Learning her lesson, Takahashi took it to the mat, hoping her superior size would favour her in a grappling contest. It did, until she pressed her luck on a Grovit for a little too long and ate a Forearm Uppercut for her trouble. Takahashi took it back to the floor, hoping her superior size would give her an advantage in the grappling game. It didn't Satomura was too good for her and she was struggling to find an area of dominance to put her opponent on the defensive. Even in a test of strength, Takahashi ended up flat on her back. What could she do to gain an advantage? After a mat wrestling stalemate, the answer came in getting back to her feet. Big strike gave Takahashi the edge, pushing Satomura back convincingly for the first time I the bout. Climbing to the second rope she pulled Takahashi into the chin lock, virtually hanging Satomura. Desperate times called for desperate measures, and with the biggest prize in Stardom on the line, Takahashi was going to take every opportunity she could. Missile Dropkicks, and harder Corne Lariats were the order of the day. Satomura was sent to the floor, Takahashi followed her out with with pin point plancha. A second missed though, and she landed amongst her own seconds, but she continue with the offensive recklessly, Satomura caught he on the apron and used a Fireman's Carry to drop he on the floor from nine feet up. Another Uppercut set up Meiko's Backflip Double Knee and she looked in control. She followed that up with a Superplex, but Takahashi fired up as they exchanged Back Drop Drivers. She followed that up with the German Suplex and a seated Enziguri, only to to cut off by the Pele kick from Meiko. They got to their feet at the count of nine.

The match broke down then into the series of strike exchanges, back to the basics of hitting each other really hard. Takahashi got the better of it, ending with the huge standing Lariat that garnered a two count. Satomura cut off a series of Short Closelines from Takahashi with the knee and hooked in a Dragon Sleeper which was reversed into a regular sleeper. Takahashi would not be denied, he physical demeanour growing more confident as as landed each big blow. However with eac offensive flurry Satomura counter attacked a vengeance.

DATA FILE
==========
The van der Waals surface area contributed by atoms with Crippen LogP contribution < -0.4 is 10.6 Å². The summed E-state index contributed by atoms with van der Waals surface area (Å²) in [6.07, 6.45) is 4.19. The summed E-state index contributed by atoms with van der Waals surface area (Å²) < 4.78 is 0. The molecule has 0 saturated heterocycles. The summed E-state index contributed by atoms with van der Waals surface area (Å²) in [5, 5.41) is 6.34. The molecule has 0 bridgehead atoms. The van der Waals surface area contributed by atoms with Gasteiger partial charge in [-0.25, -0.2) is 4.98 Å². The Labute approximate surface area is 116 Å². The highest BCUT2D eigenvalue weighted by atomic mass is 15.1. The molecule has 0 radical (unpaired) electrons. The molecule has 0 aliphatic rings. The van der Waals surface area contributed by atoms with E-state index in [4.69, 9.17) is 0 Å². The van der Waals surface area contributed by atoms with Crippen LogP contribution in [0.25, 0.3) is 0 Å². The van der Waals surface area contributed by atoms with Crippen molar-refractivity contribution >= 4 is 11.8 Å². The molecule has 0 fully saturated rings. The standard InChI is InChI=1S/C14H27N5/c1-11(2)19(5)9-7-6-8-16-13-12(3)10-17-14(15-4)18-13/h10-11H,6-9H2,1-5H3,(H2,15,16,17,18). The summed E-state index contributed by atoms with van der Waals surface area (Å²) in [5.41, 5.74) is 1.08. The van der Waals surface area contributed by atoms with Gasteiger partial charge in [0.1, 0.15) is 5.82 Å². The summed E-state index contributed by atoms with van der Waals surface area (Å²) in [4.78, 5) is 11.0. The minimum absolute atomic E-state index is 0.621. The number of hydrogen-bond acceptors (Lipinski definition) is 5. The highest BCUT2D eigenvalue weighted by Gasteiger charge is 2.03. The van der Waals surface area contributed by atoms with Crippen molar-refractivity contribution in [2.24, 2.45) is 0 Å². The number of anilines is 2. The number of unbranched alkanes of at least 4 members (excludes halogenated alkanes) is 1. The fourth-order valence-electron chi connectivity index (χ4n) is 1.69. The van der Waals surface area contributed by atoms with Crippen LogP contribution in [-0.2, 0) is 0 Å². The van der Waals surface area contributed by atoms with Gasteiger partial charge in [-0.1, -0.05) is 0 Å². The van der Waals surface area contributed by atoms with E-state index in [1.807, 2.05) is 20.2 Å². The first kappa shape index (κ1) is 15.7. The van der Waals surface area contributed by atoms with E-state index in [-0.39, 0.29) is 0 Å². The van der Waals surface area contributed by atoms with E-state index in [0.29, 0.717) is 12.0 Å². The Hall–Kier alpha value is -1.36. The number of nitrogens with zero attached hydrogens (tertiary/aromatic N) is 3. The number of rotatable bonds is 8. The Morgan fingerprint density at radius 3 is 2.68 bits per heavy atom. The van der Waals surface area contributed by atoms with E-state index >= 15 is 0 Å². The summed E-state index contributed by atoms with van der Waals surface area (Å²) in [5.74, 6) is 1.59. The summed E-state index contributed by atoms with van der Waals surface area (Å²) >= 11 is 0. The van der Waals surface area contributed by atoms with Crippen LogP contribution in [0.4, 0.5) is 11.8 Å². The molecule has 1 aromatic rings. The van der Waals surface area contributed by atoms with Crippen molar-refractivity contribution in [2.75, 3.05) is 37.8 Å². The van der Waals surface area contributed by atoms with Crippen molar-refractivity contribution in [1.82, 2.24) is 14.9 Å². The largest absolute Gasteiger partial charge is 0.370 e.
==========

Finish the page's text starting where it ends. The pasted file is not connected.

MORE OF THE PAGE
A constantly screaming Takahashi reversed the first Death Valley Bomb attempt of the night, getting out quickly but hitting a Lariat on the way down to the mat, the match was entering it's final phases now. A Michinoku Driver from Takahashi garnered a two count, with Nanae screaming in desperation, but with a signature guttural scream Satomura locked in a sleeper hold. Eventually Takahashi caught a rope, and broke lose to gain the offensive, but the defensive nature of Satomura gained another advantage reversing a top rope Lariat and landed a DVD and a kick to the face that got a two count. Meiko went back to the Sleeper as the crowd rallied to Takahashi, but she missed a Pele Kick after Takahashi got to the ropes. In another counter attack, Satomura held on through a Power Bomb and applied a Cross Arm Lock that grounded the champ once again. The pace quickened as Takahashi pulled out a Sidewalk Slam that set up Satomura for her Reizouko Bakudan Splash from the top rope. She kicked out on one and fired back up to lay in a thick Forearm to Nanae's chest. She ducked however and applied a unique Hammerlock Slam variation for a three count. She celebrated like she had just won the World's Series, and for her company she basically had. A lifetime performance just when she needed it meant the world to Takahashi. For Satomura who looked devastated it was equally as rewarding, another high profile life time performance meant that she was able to push the Sendai Girls brand in the biggest Japanese market; Tokyo.

Though she lost the match, Satomura would become a regular for Stardom. Widely touted as the best wrestler available to them, she would be a challenger for the World of Stardom title in future years, but more on that later episodes of this series. She would also be seen as a rites of passage; surviving a match with her would put you up in the world. You didn't have to win, and as the narrative went, you couldn't, but she was their to make stars with her presence and her abject devotion to the sport. While the rookies were cannon fodder for her, they would learn, and they would go up in the world's admiration, Stardom needed Meiko, she gave them a sense of credibility die to their legacy. Rossy Ogawa's previous promotion was JD Star, much like Stardom it featured models and actresses who were easy on the eye, but lacked ring time and serious wrestling credentials.

They were so far from the expectation of what Joshi could be that the fans had disdain for the product, and other wrestling companies refused to work with them should the expose themselves too much. As a result the company floundered as there were no cross promotional options. Ogawa was not going to make the same mistake twice and Stardom put the wrestling back front and centre, alongside the humanising videos and details that introduced the stars of the company. Stardom would be a great success, but after the title match the Sendai Girls called a truce with Stardom for a while. They had other fish to fry, several thousand miles away. The Meiko Satomura Story will continue with Pt. V - Queens of Trios.


Tags: Meiko Satomura, Joshi